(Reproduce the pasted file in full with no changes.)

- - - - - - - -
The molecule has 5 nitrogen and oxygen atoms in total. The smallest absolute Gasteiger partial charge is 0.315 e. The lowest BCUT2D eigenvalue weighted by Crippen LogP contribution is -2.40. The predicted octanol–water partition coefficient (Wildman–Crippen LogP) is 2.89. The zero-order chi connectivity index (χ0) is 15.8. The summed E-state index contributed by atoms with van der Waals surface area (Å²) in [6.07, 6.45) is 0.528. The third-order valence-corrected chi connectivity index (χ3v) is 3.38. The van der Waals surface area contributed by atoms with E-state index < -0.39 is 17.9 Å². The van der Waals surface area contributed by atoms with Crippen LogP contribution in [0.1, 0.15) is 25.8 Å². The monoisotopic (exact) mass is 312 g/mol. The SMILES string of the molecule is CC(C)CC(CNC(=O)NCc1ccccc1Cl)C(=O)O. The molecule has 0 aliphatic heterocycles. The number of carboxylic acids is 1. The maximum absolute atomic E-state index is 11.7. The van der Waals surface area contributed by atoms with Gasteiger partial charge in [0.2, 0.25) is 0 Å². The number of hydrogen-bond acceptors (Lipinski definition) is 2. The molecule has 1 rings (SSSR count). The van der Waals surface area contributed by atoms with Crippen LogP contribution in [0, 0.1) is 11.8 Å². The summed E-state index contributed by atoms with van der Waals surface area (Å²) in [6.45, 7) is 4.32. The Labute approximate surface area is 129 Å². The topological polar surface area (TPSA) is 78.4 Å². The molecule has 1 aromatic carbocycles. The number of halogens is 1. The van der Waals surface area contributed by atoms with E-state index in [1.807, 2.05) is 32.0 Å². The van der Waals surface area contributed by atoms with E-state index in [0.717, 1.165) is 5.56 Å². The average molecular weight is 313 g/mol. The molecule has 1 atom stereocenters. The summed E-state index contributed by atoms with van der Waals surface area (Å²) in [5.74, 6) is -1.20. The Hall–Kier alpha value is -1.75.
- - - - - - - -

The molecule has 5 nitrogen and oxygen atoms in total. The smallest absolute Gasteiger partial charge is 0.315 e. The lowest BCUT2D eigenvalue weighted by Crippen LogP contribution is -2.40. The predicted octanol–water partition coefficient (Wildman–Crippen LogP) is 2.89. The zero-order chi connectivity index (χ0) is 15.8. The summed E-state index contributed by atoms with van der Waals surface area (Å²) in [6.07, 6.45) is 0.528. The third-order valence-corrected chi connectivity index (χ3v) is 3.38. The van der Waals surface area contributed by atoms with E-state index < -0.39 is 17.9 Å². The van der Waals surface area contributed by atoms with Crippen LogP contribution in [0.1, 0.15) is 25.8 Å². The monoisotopic (exact) mass is 312 g/mol. The SMILES string of the molecule is CC(C)CC(CNC(=O)NCc1ccccc1Cl)C(=O)O. The molecule has 0 aliphatic heterocycles. The number of carboxylic acids is 1. The maximum absolute atomic E-state index is 11.7. The van der Waals surface area contributed by atoms with Gasteiger partial charge in [0.2, 0.25) is 0 Å². The number of hydrogen-bond acceptors (Lipinski definition) is 2. The molecule has 1 rings (SSSR count). The van der Waals surface area contributed by atoms with Crippen LogP contribution in [0, 0.1) is 11.8 Å². The summed E-state index contributed by atoms with van der Waals surface area (Å²) in [6.45, 7) is 4.32. The Labute approximate surface area is 129 Å². The topological polar surface area (TPSA) is 78.4 Å². The molecule has 1 aromatic carbocycles. The number of halogens is 1. The van der Waals surface area contributed by atoms with E-state index in [1.807, 2.05) is 32.0 Å². The van der Waals surface area contributed by atoms with E-state index in [0.717, 1.165) is 5.56 Å². The average molecular weight is 313 g/mol. The molecule has 1 atom stereocenters. The summed E-state index contributed by atoms with van der Waals surface area (Å²) in [5.74, 6) is -1.20. The Hall–Kier alpha value is -1.75.